Ceremonial Obes


 Footprints in the sand

One night I had a dream. I was walking along the beach with the lord, and across the sky flashed scenes from my life. In each scene I noticed two sets of footprints in the sand, one was mine and one was the Lord's. 

When the last scene of my life appeared before me I looked back at the footprints in the sand. 

To my surprise I noticed that many times along the path of my life there were only one set of footprints. 

I noticed that it was at my lowest and saddest times in my life. I asked the Lord about it: 

"Lord, you said that once I decided to follow you, you would walk with me all the way, and yet I notice that during the most troublesome times in my life there is only one set of footprints.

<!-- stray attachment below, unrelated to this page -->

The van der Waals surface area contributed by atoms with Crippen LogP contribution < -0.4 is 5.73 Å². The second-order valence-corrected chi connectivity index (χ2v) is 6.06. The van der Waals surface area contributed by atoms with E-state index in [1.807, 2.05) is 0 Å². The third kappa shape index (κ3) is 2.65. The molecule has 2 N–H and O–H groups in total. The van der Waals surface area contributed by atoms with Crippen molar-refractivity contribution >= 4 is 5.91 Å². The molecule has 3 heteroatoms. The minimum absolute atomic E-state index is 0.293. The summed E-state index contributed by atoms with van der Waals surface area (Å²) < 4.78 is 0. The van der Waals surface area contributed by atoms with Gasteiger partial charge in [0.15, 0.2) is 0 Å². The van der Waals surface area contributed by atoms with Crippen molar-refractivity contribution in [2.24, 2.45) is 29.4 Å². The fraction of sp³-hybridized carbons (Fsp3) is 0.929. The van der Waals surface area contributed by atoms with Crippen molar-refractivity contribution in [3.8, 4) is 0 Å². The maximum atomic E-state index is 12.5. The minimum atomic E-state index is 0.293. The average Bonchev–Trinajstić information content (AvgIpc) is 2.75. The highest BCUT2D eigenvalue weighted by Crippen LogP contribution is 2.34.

I do not understand why you left my side when I needed you most". The Lord replied "My precious child, I never left you during your times of need. Where you see only one set of footprints I was carrying you."

The "Navy Hymn" is Eternal Father, Strong to Save. The original words were written as a poem in 1860 by William Whiting of Winchester, England, for a student who was about to sail for the United States. The melody, published in 1861, was composed by fellow Englishman, Rev. John Bacchus Dykes, an Episcopalian clergyman. The hymn, found in most hymnals, is known as the "Navy hymn". Eternal Father was the favorite hymn of President Franklin Delano Roosevelt and was sung at his funeral in Hyde Park, New York, in April 1945. It was also played by the Navy Band in 1963 as President John F. Kennedy's body was carried up the steps of the U.S. Capitol to lie in state. Roosevelt had served as Secretary of the Navy and Kennedy was a PT boat commander in World War II.